In 2007 I started working at Tumor Immunology. I am a part of the ‘patient’ group working on Clinical trials with DC vaccinations. In the years my work has shifted from basic research and Clinical trials to Clinical trials only, but always with lots of flow cytometry. I really love flow cytometry! My job is quite diverse with practical work in the clean room, and in the main lab, writing to prepare for validations (process and quality control testing), finishing up the validations, and besides my own flow cytometry experiments, I also help others with flow cytometry.

Outside the lab I like making our old house a better place, working in the garden, reading a book, and being creative, like painting, and doing crochet.

Tom van Oorschot

Since 2013 I am joining the department of Tumor Immunology and I am part of the ‘patient group’. Together with my colleagues we perform clinical trials with DC vaccinations and particles.

Besides these tasks I am responsible for the flowcytometers on our department and recently I started a project for the coming 3 years with Friesland Campina.

Outside the lab I love to go on adventure preferably with a race or mountainbike.   

Jeanette Pots

Jeanette Pots obtained her BSc degree in Biology and Medical Laboratory research at Saxion University of Applied Sciences, Enschede and her MSc degree in Biology at Radboud University Nijmegen in 2006. During her master internship, she became fascinated by immunology and cancer. During her first job as research technician at the department of Experimental Haematology, Leiden University Medical Center, she worked on a project focusing on regulatory T cells and acute myeloid leukaemia. In 2009, she joined the department of Tumor Immunology in the group of Prof. Dr. Jolanda de Vries, and combined her GMP experience with her interest for dendritic cell therapy in cancer patients. Currently, she works on projects focusing on experimental treatments with dendritic cells or immunomodulatory nanomedicines. Her goal has always been a job where she could combine doing research with training students. Therefore, she took the opportunity, after completing her post-graduate course Didactics in higher education at HAN, to teach and support bachelor students biomedical sciences and medicine at the Radboudumc in getting a solid basis for their future careers. In her spare time, Jeanette enjoys playing volleyball, spending time with family and friends and enjoying nature and traveling.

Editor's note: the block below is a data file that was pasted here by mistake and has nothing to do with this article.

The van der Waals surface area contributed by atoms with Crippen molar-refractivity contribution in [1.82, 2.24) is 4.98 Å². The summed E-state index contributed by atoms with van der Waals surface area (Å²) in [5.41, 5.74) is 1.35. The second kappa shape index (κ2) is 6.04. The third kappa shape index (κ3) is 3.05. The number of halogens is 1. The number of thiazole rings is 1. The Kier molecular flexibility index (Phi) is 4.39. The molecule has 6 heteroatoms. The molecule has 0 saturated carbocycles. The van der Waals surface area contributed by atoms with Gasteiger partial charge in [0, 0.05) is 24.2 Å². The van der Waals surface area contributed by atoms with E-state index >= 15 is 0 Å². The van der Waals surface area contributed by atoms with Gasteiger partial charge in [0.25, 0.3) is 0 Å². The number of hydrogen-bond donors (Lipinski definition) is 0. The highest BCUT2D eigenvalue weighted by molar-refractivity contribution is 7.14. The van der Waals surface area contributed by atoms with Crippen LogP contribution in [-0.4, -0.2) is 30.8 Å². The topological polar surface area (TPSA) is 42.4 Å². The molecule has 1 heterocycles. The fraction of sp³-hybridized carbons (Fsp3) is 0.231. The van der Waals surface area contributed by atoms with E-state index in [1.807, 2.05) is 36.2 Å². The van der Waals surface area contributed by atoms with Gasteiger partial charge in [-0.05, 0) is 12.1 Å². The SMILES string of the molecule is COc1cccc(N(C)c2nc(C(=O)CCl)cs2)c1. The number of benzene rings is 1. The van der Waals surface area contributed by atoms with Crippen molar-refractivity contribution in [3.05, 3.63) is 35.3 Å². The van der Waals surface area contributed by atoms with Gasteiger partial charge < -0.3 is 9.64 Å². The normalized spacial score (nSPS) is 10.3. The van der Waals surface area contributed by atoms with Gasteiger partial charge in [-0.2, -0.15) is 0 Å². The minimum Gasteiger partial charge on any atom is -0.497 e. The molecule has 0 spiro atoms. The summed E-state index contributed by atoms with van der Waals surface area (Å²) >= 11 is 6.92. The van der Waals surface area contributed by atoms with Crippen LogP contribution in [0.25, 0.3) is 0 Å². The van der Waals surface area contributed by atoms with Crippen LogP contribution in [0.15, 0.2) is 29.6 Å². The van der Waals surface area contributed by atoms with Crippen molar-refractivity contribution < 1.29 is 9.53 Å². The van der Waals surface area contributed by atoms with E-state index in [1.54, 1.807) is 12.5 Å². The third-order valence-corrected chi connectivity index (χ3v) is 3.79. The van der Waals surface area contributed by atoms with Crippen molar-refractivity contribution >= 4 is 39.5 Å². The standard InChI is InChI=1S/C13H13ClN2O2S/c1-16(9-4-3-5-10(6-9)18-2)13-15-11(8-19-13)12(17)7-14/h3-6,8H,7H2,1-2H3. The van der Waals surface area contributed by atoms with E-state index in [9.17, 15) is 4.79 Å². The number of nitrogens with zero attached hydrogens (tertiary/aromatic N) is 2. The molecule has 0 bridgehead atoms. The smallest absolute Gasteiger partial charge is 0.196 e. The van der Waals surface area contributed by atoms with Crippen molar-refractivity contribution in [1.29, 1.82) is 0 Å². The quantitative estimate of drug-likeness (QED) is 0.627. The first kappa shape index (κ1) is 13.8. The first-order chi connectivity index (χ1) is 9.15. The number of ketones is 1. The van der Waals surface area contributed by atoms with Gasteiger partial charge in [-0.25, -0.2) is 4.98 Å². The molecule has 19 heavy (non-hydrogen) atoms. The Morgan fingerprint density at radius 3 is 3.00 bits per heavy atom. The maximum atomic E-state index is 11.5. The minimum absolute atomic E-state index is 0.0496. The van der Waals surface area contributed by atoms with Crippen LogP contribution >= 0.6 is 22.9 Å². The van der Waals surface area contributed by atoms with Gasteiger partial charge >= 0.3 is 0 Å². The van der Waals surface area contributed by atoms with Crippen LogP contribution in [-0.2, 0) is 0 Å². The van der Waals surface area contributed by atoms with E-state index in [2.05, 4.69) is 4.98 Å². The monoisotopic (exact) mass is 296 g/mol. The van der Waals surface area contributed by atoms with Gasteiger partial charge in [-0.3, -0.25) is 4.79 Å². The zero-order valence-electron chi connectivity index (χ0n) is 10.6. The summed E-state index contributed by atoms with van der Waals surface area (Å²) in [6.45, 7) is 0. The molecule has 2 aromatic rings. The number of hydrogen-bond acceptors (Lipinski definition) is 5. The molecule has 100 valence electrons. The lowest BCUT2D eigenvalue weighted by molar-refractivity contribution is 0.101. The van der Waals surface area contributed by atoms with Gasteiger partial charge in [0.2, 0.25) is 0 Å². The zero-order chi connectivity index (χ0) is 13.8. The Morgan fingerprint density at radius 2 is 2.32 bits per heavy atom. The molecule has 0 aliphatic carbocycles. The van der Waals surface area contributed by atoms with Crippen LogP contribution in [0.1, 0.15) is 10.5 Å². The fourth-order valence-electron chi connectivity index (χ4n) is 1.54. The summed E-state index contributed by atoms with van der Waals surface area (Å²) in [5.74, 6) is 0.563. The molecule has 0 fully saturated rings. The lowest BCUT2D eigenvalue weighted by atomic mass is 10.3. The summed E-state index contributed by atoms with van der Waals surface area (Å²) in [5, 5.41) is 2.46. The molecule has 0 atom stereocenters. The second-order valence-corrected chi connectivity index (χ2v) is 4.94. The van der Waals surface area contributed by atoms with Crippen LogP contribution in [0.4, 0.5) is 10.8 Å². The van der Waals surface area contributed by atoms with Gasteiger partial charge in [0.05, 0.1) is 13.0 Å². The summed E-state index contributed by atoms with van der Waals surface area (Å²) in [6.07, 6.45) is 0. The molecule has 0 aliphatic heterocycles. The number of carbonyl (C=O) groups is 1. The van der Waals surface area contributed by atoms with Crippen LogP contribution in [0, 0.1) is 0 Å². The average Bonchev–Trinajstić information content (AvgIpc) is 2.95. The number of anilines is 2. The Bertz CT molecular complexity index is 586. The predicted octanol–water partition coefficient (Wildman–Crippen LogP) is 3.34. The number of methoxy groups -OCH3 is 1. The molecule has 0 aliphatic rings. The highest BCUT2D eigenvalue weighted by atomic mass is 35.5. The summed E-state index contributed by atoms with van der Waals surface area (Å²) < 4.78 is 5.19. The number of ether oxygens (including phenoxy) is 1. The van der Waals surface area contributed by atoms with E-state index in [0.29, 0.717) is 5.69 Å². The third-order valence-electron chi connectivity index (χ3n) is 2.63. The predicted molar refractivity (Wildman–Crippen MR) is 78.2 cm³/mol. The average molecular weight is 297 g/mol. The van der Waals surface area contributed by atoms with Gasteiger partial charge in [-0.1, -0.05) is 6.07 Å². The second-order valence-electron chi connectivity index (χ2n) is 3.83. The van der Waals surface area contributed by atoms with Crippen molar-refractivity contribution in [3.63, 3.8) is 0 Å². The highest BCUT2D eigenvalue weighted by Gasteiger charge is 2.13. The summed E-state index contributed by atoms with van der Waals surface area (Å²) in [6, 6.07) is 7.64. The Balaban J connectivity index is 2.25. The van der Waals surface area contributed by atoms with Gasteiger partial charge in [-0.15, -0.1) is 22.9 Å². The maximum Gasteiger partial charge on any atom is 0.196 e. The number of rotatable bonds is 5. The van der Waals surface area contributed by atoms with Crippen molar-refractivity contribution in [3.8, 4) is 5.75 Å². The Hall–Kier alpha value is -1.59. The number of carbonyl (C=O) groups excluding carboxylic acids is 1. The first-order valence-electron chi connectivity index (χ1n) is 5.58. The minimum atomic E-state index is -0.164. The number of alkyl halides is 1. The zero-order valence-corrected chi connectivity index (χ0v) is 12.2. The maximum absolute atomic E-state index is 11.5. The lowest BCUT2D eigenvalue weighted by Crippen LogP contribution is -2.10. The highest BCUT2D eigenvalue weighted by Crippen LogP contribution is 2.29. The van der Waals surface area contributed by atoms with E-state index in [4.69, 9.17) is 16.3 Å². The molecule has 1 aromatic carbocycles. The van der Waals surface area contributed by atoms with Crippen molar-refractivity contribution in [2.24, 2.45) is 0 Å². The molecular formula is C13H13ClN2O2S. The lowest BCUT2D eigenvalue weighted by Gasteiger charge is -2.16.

Mandy van de Rakt

After my study HLO-microbiology, I worked at ErasmusMC and UMCUtrecht. In 2004 I started working at TIL. I’m working as a technician in the patient group. We’re working in the cleanroom to make DC-vaccines for patients. In addition to being a technician I am also a quality assurance engineer and PAM.

Outside of the lab I like to work in our garden, vegetable garden and take care of our ponies. And to keep in shape I run in our green environment.

Nicole Scharenborg

My name is Nicole Scharenborg, since 1997 I have been working as an technician in the Tumor Immunology department. I work on clinical trails here, which I still enjoy doing. In addition to working as an operator in the cleanroom, I also do a part of the coordination. Outside of work I really love to change things about the interior of my house and I also play volleyball, boxing, skating and hiking.

Former Team members:
Carlijn Popelier (technician)

Translational Research

Team members translational research:
PhD students: Asima Abidi, Johanna Bödder, Iris van der Hoorn, Jelena Meek
Postdocs: Estel Collado Camps, Mark Gorris

Asima Abidi

Asima is a PhD researcher working on the immune responses following dendritic cell vaccination of a cancer predisposing disorder called Lynch Syndrome. She started her PhD in 2019 after completing her MSc degree with distinction at the University of Nottingham in Cancer Immunology and Biotechnology in 2018 where she worked on the prognostic immune markers in ductal carcinoma in-situ of the breast. She currently works on assessing functionality of patient T cells and has recently started T cell receptor sequencing to investigate common motifs in T cell receptors of neoantigen specific T cells. Outside the lab, Asima enjoys swimming, reading historical fiction and playing board games.